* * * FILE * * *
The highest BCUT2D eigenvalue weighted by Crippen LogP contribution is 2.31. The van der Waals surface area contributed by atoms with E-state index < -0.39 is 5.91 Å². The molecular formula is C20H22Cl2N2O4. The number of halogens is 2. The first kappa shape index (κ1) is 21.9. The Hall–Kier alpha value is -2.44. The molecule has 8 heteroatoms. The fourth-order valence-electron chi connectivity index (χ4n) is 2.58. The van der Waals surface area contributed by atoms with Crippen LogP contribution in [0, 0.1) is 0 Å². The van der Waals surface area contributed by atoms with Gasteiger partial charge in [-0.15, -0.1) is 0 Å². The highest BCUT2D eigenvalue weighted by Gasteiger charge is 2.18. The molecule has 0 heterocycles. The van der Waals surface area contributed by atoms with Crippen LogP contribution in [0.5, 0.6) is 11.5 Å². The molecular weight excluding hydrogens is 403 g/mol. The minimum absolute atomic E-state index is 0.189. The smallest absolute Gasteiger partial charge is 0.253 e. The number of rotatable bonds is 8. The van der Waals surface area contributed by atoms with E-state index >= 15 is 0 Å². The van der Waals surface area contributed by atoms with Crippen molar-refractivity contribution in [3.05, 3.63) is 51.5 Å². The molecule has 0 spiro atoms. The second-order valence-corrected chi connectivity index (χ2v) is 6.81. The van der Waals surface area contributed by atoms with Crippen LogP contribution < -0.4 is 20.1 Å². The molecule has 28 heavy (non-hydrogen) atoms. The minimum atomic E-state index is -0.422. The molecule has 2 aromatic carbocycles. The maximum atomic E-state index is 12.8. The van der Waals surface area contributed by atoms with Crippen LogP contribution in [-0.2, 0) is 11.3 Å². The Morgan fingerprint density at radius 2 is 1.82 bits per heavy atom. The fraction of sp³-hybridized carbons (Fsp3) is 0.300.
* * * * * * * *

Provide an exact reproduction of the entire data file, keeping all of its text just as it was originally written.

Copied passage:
The highest BCUT2D eigenvalue weighted by Crippen LogP contribution is 2.31. The van der Waals surface area contributed by atoms with E-state index < -0.39 is 5.91 Å². The molecular formula is C20H22Cl2N2O4. The number of halogens is 2. The first kappa shape index (κ1) is 21.9. The Hall–Kier alpha value is -2.44. The molecule has 8 heteroatoms. The fourth-order valence-electron chi connectivity index (χ4n) is 2.58. The van der Waals surface area contributed by atoms with Crippen LogP contribution in [0, 0.1) is 0 Å². The van der Waals surface area contributed by atoms with Gasteiger partial charge in [-0.15, -0.1) is 0 Å². The highest BCUT2D eigenvalue weighted by Gasteiger charge is 2.18. The molecule has 0 heterocycles. The van der Waals surface area contributed by atoms with Crippen LogP contribution in [0.5, 0.6) is 11.5 Å². The molecular weight excluding hydrogens is 403 g/mol. The minimum absolute atomic E-state index is 0.189. The smallest absolute Gasteiger partial charge is 0.253 e. The number of rotatable bonds is 8. The van der Waals surface area contributed by atoms with E-state index >= 15 is 0 Å². The van der Waals surface area contributed by atoms with Crippen molar-refractivity contribution in [3.05, 3.63) is 51.5 Å². The molecule has 0 spiro atoms. The second-order valence-corrected chi connectivity index (χ2v) is 6.81. The van der Waals surface area contributed by atoms with Crippen LogP contribution < -0.4 is 20.1 Å². The molecule has 28 heavy (non-hydrogen) atoms. The minimum atomic E-state index is -0.422. The molecule has 2 aromatic carbocycles. The maximum atomic E-state index is 12.8. The van der Waals surface area contributed by atoms with Crippen LogP contribution in [-0.2, 0) is 11.3 Å². The Morgan fingerprint density at radius 2 is 1.82 bits per heavy atom. The fraction of sp³-hybridized carbons (Fsp3) is 0.300.